The last terrorist attack on U.S. soil was the Boston marathon bombings in 2013. These were committed by two ethnic Chechen immigrants to the U.S., and failures in information sharing between U.S. and Russian agencies have been blamed for allowing it to happen.
That failure took place within a well established information-sharing regime. If Russia were to opt out of such an agreement, Western security would suffer dramatically.
10. Create rival financial service architecture.
Western financial service companies — payment systems, settlement services, rating agencies and communications channels — dominate global trade.
When U.S. payment systems Visa and MasterCard cut services to two blacklisted Russian banks, Moscow seized upon it as a national security issue, demanding huge security payments, stepping up regulation and making the creation of is own payment system a national priority.
Russia is now working on a domestic replacement for SWIFT, a key interbank messaging service, and will — with China — set up an international ratings agency this year.
These actions may take a profitable market away from Western firms. They may also undermine the foundation of the strength of systems like SWIFT, and their political utility (Iran's banking sector was hammered when sanctions stopped SWIFT from operating in the country) — their global monopoly.
11. Lobby the creation of non-Western international organizations.
The organizations that police the world's economy — the International Monetary Fund and the World Bank — date from World War II. Emerging nations have bloomed in recent decades, but the leadership of these organizations still reflects the global balance of power in the 1940s.
In July, the BRICS developing countries set up rivals to the IMF and the World Bank. Russia, recently embittered by the first waves of sanctions, was widely seen as the lobbying force behind their creation.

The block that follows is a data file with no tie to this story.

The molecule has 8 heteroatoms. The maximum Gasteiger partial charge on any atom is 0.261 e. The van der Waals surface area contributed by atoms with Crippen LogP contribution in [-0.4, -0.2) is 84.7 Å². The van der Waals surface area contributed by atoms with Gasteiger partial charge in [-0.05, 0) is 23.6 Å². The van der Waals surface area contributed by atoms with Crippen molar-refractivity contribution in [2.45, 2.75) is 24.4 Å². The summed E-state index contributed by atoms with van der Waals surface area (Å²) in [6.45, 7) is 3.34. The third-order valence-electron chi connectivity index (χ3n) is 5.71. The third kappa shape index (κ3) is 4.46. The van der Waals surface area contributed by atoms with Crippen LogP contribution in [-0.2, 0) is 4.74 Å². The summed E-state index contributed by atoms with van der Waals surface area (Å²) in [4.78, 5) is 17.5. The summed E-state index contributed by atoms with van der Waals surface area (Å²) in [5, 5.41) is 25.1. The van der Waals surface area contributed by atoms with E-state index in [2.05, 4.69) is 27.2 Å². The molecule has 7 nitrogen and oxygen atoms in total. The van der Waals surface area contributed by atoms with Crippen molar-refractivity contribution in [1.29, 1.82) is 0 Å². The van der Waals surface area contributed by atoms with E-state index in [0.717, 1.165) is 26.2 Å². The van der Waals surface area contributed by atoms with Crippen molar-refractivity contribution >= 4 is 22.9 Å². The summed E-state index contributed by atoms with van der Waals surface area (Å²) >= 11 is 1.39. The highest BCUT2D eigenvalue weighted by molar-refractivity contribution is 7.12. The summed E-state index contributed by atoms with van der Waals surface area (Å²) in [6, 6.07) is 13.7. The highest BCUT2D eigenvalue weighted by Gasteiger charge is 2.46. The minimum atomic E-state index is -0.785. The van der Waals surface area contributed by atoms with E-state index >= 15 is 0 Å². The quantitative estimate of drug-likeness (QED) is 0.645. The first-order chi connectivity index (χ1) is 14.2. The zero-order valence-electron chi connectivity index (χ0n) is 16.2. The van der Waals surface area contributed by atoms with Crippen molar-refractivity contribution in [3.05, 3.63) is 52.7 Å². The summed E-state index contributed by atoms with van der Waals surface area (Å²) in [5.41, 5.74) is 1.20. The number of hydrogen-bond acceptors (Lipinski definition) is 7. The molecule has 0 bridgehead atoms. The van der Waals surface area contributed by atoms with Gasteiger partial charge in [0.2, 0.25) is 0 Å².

The new organizations have yet to take root, but Moscow at least now has reason to promote them.
12. Target Western trademarks operating in Russia.
McDonald's, the icon of U.S. soft power, has been forced to close dozens of restaurants in Russia after a consumer watchdog launched nationwide sanitary checks on the chain. Many see the move as retaliation to U.S. sanctions.
McDonald's has 440 locations in Russia and the country — with 140 million inhabitants — is a major market for other Western brands. Even if only fast food were targeted, chains like Burger King, Subway and KFC could face similar hounding.
13. Cut space cooperation.
Russia could cut right to the bone of U.S. national security interests by withholding deliveries of its powerful RD-180 rocket engines to U.S. space industry juggernaut United Launch Alliance.
These engines are used to power the first stage of the Atlas V rocket — a vehicle that is used to launch nearly every U.S. military and intelligence satellite into space. The U.S. only has enough of these engines stockpiled to service about two years of launches. Moreover, there is no U.S. analogue to the powerful and cost-effective engine, and it would likely take up to five years to develop one.
14. Kill the International Space Station.
If things got really bad, Russia could refuse to transport U.S. astronauts to the International Space Station, or ISS, a $100 billion joint-project involving 15 nations.
It is not clear if European astronauts would be impacted by such an event, as they train under NASA's auspices, but the U.S. would be unable to transport astronauts to the space station — of which it controls about half — until around 2017.
Russia has a gun aboard ISS — the only nation allowed such a right — and could even annex the U.S. segment, if things got really bad.
Any real and lasting impact on the ISS program would signal an end of post-Cold War civil space cooperation. Russia would likely tap China as its partner into the future, and the U.S. would be left to its own devices.
That could be disastrous. Cooperation between all nations in space is a key disincentive toward the militarization of space.